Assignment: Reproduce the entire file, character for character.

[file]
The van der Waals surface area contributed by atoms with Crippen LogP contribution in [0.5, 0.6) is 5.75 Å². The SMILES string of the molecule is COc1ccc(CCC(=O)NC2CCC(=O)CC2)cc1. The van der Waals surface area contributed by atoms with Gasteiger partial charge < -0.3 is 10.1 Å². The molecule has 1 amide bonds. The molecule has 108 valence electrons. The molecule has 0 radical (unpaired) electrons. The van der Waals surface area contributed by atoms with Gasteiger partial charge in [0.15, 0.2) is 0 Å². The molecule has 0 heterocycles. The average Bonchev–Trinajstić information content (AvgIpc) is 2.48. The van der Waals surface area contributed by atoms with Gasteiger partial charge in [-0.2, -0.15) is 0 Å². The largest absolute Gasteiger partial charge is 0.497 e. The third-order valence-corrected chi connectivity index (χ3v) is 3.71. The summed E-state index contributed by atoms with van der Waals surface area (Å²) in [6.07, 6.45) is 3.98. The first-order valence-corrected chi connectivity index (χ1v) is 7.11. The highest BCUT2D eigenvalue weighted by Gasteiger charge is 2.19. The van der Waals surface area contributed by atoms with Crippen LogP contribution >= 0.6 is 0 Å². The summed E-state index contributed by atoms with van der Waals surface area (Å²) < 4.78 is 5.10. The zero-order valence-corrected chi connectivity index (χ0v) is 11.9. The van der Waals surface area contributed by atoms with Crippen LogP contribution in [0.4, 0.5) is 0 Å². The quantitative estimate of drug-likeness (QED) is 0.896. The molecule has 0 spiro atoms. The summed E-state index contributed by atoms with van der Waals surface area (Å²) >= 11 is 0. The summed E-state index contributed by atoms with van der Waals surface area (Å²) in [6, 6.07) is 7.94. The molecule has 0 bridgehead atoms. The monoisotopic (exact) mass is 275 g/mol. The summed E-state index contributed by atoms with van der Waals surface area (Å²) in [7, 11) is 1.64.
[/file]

The van der Waals surface area contributed by atoms with Crippen LogP contribution in [0.5, 0.6) is 5.75 Å². The SMILES string of the molecule is COc1ccc(CCC(=O)NC2CCC(=O)CC2)cc1. The van der Waals surface area contributed by atoms with Gasteiger partial charge < -0.3 is 10.1 Å². The molecule has 1 amide bonds. The molecule has 108 valence electrons. The molecule has 0 radical (unpaired) electrons. The van der Waals surface area contributed by atoms with Gasteiger partial charge in [0.15, 0.2) is 0 Å². The molecule has 0 heterocycles. The average Bonchev–Trinajstić information content (AvgIpc) is 2.48. The van der Waals surface area contributed by atoms with Gasteiger partial charge in [-0.2, -0.15) is 0 Å². The largest absolute Gasteiger partial charge is 0.497 e. The third-order valence-corrected chi connectivity index (χ3v) is 3.71. The summed E-state index contributed by atoms with van der Waals surface area (Å²) in [6.07, 6.45) is 3.98. The first-order valence-corrected chi connectivity index (χ1v) is 7.11. The highest BCUT2D eigenvalue weighted by Gasteiger charge is 2.19. The van der Waals surface area contributed by atoms with Crippen LogP contribution >= 0.6 is 0 Å². The summed E-state index contributed by atoms with van der Waals surface area (Å²) < 4.78 is 5.10. The zero-order valence-corrected chi connectivity index (χ0v) is 11.9. The van der Waals surface area contributed by atoms with Crippen LogP contribution in [0.4, 0.5) is 0 Å². The quantitative estimate of drug-likeness (QED) is 0.896. The molecule has 0 spiro atoms. The summed E-state index contributed by atoms with van der Waals surface area (Å²) >= 11 is 0. The summed E-state index contributed by atoms with van der Waals surface area (Å²) in [6, 6.07) is 7.94. The molecule has 0 bridgehead atoms. The monoisotopic (exact) mass is 275 g/mol. The summed E-state index contributed by atoms with van der Waals surface area (Å²) in [7, 11) is 1.64.